By Randy Richardson
Russell to Zobrist to Rizzo. It might not roll off the tongue quite as smoothly as Tinker to Evers to Chance. But that’s the historical playing field to which the 2016 Cubs are being compared.
At 25-6, the 2016 Cubs have matched the 1907 Cubs for the best start in franchise history. In so doing, they beat up divisional archrivals the Cardinals and the Pirates and out-slugged the mighty Nationals. Expectations? So far they’ve stomped all over them.
What’s left for these brash boys in blue? Well, there’s history to be made, and the 2016 Cubs seem set on chasing it all the way to the end.
While they’ve embraced the target on them, the 2016 Cubs appear to be setting their own target on the 1907 Cubs, which for 109 years has held the title as the best team in franchise history.
That 1907 Cubs team didn’t even play in Wrigley Field, which wouldn’t be built until seven years later; their home ballpark was West Side Park.
After winning a NL record 116 games in 1906 but losing the World Series to the Chicago White Sox, the Cubs shot out of the gate the following year at a blistering pace and never looked back, finishing in first place in the NL with a 107-45 record, 17 games ahead of the Pittsburgh Pirates. They then won the franchise’s first World Series over the Detroit Tigers four games to none (with one tie). They would repeat as World Series champions in 1908. Of course, no Cubs team has won a World Series since then.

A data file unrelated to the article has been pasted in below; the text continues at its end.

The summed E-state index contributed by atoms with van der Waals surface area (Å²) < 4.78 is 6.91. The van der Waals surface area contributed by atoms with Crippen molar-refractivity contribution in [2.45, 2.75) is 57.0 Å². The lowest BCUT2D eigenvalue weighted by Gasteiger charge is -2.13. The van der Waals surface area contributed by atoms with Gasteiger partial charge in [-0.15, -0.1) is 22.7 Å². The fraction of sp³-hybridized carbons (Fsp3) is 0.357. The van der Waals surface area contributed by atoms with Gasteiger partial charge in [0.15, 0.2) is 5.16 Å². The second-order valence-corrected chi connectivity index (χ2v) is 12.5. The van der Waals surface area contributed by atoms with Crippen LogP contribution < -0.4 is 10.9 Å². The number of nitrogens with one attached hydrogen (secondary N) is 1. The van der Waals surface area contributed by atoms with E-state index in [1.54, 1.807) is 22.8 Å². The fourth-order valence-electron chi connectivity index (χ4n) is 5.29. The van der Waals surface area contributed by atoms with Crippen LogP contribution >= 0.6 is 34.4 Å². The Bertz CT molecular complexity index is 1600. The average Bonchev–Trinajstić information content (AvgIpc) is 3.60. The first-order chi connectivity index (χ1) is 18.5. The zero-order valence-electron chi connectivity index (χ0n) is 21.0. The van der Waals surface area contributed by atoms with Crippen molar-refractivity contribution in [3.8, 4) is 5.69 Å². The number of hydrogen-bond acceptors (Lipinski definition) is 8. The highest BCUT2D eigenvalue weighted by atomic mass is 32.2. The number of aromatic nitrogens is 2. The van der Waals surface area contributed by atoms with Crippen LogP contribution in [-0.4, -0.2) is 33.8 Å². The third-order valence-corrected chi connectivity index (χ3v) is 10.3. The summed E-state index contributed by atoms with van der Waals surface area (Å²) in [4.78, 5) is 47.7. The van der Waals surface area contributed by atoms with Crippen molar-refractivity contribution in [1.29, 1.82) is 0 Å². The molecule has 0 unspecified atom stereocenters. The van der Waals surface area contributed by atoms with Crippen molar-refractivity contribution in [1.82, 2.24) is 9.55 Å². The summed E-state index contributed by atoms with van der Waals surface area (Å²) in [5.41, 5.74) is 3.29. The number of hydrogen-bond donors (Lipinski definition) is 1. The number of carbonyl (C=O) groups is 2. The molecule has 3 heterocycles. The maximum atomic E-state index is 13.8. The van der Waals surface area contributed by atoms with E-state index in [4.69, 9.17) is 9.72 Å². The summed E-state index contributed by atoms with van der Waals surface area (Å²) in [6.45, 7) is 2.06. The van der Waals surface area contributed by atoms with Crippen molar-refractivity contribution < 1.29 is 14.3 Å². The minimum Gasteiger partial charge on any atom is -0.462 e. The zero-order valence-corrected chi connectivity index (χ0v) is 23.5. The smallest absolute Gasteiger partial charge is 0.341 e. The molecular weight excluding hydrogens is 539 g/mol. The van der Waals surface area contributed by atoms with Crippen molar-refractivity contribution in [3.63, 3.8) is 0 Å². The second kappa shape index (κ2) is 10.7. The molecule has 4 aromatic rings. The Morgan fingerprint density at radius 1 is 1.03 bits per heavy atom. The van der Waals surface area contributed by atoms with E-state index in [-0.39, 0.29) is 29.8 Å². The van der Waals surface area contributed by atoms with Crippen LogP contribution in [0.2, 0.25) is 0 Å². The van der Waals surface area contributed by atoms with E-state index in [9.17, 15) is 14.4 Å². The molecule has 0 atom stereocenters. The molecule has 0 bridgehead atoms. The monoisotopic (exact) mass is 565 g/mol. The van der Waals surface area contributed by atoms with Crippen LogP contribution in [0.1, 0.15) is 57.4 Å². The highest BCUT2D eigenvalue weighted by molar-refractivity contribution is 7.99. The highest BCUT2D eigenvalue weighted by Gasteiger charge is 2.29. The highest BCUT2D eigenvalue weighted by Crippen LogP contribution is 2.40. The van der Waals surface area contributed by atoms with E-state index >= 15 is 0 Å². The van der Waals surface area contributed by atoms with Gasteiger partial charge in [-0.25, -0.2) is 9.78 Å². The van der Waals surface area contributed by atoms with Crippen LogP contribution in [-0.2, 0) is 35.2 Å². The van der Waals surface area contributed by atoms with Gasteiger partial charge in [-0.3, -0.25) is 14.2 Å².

So who were these turn-of-the-century Cubs that hold the title of the franchise’s all-time greatest team? The dead-ball era team was built largely on strong pitching and defense, led by two 20-game winners, Orval Overall (23-7 record; 1.68 ERA) and Mordecai “Three Fingers” Brown (20-6; 1.39 ERA) and the double-play combination of shortstop Joe Tinker, second baseman Johnny Evers and first baseman Frank Chance, made famous by Franklin Pierce Adam’s poem, “Baseball’s Sad Lexicon.”
A compelling case has been made that the Cubs from 1906 to 1910 were the best team in NL history. “The Cubs were so dominant in all aspects of the game that no other NL team in the modern era over any five-year period is even close to the percentage by which they outscored their opponents,” baseball researcher Bryan Soderholm-Difatte concluded in 2011. He put them ahead of even the 1949-1956 Brooklyn Dodgers (“The Boys of Summer”) and the 1972-1976 Cincinnati Reds (“The Big Red Machine”).
That Cubs team of a bygone era set the standard and no other team in franchise history has come close to matching.
The 2016 incarnation, led by a deep and talented cast of characters that includes 2015 Cy Young winner Jake Arrieta and 2015 Rookie of the Year Kris Bryant, has kept pace longer than any other team in franchise history. But it still has a long way to go.
The course only gets tougher from here. And if this team is to ever make its own case for the franchise’s greatest, it will have to conquer that one hurdle that has eluded all others.
Winning a World Series is the standard by which all great teams are measured. The last Cubs team to do it won back-to-back championships. This Cubs team still has to win its first. That’s a good target to embrace.
Randy Richardson is the author of the Wrigleyville murder mystery, Lost in the Ivy, and a regular contributor to Wrigleyville Nation.